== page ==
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How to winter-proof your roof

Justin Stoltzfus

Winter is a time that many homeowners truly appreciate having a roof over their heads. Yet if you don’t properly maintain your roof, you could find yourself out in the cold — and paying for expensive repairs. Here are some ways winter can damage your roof and some tips for preventing them.

Ice dams

Ice dams happen when heat from the attic melts ice and snow. That water trickles down the roof, turning to ice when it reaches the cooler edges. That ice builds up, causing water to puddle behind it — and leak into your home.

To prevent ice dams, State Farm recommends insulating the attic properly to prevent melting on the roof. Seal up spaces between the top floor rooms and the attic to prevent warm air from getting into the attic — and check ceiling electrical fixtures to see whether gaps or holes are letting warm air in as well.

Do not use corrosive chemicals or put space heaters in the attic to remove ice and snow from the roof, according to State Farm.

Wildlife and bad weather

Winter storms, and the high winds, hail and snow that come with them, can all pummel your roof. And animals seeking shelter from the cold can cause damage as well. VIP Roofing Services, a Phoenix contractor, offers these general tips for roof maintenance:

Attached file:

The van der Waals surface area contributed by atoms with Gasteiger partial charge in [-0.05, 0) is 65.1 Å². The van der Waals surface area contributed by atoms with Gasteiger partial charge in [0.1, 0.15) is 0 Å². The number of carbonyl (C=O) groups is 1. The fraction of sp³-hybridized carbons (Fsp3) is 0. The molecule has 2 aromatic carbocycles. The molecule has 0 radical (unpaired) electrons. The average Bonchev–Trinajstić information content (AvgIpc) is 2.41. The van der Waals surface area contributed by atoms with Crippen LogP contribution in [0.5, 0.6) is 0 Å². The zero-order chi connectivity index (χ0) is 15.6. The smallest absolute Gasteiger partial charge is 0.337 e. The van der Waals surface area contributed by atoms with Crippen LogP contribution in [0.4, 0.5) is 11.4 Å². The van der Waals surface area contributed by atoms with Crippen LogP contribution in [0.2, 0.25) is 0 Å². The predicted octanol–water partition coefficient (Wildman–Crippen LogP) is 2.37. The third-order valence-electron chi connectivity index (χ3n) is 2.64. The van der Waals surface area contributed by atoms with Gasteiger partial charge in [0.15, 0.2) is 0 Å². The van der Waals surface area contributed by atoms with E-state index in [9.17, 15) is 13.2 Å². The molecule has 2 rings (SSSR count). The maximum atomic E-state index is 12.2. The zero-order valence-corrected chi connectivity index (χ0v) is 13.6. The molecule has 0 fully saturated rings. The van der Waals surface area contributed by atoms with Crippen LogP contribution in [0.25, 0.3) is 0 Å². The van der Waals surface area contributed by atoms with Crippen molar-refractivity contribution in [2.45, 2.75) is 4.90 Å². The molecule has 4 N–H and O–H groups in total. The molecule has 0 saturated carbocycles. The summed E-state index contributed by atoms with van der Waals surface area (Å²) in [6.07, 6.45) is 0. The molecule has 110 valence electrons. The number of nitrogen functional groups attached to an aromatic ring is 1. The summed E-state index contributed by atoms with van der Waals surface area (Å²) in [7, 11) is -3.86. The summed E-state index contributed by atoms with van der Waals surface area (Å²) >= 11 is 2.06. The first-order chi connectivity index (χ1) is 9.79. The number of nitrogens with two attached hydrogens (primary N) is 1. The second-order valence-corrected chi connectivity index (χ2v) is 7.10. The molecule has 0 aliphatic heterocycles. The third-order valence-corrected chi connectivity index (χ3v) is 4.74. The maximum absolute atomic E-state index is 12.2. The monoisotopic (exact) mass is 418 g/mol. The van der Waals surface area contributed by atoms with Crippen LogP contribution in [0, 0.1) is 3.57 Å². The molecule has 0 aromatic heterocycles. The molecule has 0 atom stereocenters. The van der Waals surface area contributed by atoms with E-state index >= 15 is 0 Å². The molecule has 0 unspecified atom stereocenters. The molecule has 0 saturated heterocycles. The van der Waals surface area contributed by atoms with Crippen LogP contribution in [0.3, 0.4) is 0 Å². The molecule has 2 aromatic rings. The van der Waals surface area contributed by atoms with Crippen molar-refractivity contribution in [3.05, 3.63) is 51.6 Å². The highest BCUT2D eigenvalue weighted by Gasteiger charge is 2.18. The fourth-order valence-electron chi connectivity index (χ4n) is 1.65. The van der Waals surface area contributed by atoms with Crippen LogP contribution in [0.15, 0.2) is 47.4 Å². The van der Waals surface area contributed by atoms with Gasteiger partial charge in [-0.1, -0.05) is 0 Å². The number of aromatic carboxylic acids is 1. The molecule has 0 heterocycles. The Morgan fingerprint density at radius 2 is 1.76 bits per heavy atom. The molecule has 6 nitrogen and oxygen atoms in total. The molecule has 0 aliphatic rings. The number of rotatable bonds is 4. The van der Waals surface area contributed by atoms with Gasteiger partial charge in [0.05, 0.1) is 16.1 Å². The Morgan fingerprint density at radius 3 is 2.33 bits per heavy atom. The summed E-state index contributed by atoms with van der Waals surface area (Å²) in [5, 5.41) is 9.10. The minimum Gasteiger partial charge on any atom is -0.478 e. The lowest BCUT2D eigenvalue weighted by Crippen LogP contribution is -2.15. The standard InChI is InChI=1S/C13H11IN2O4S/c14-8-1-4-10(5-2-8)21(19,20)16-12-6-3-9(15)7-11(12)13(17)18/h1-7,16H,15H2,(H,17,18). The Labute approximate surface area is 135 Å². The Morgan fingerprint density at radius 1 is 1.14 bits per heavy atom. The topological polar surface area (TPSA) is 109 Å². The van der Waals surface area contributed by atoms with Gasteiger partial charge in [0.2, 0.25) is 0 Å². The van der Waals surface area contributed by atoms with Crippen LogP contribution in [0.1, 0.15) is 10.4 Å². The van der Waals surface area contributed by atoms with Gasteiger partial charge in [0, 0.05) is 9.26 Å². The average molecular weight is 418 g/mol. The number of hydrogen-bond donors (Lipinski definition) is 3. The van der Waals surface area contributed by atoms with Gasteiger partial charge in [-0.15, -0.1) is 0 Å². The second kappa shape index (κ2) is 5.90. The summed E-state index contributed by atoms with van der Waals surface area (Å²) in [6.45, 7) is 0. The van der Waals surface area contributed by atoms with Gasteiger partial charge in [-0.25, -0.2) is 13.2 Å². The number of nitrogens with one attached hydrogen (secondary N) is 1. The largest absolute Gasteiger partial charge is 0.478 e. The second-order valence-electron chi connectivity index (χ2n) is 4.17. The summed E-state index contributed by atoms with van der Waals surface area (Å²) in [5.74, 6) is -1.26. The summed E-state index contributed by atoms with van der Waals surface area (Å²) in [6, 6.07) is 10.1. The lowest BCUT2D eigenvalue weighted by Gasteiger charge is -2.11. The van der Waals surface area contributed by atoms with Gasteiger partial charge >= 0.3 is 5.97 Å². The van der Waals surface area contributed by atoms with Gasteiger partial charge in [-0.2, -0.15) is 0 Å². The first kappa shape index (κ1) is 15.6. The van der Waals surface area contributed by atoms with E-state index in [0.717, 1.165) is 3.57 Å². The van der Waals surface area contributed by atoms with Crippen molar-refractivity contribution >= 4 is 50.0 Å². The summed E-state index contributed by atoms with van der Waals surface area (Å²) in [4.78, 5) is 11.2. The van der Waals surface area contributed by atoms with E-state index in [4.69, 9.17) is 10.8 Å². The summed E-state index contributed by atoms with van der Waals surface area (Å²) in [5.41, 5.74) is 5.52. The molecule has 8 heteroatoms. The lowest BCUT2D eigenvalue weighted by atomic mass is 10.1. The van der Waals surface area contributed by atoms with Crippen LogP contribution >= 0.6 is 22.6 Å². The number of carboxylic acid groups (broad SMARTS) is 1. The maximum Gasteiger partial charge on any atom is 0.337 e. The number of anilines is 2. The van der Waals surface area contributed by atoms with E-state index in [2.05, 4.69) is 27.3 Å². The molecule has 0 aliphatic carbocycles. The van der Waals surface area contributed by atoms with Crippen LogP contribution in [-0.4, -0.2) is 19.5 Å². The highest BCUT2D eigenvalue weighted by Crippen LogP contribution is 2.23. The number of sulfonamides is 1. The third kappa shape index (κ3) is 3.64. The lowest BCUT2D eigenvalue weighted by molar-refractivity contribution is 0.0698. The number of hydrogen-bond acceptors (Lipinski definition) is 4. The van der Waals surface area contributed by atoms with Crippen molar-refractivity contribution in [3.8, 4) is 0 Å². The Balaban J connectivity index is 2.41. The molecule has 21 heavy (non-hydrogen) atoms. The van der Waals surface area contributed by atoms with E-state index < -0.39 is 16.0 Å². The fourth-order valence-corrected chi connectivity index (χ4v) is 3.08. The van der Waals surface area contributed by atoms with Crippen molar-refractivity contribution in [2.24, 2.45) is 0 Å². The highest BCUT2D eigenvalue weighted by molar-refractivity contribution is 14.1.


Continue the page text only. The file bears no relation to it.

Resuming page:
• Make sure all shingles and tiles are in good shape before winter arrives.
  • Remove debris from roofs, gutters and downspouts. Once the snow melts, you’re going to want the water to be able to drain away from your home.
  • Make sure apertures like attic vents are screened to prevent wildlife from entering.
  • Trim tree branches that encroach on your home or hang over your roof. Winter winds could send them crashing through your house.
  • Some homes also benefit from high-tech roof cabling that can melt away ice and snow correctly, allowing for drainage away from the roof.

Insurance coverage

Your home insurance should cover many roof-related damages. Policies generally cover water damage caused by ice dams, according to the Insurance Information Institute. And storm damage also is generally covered. However, filing insurance claims is time-consuming — and you probably will have to pay your deductible first. Your best protection, therefore, is prevention.

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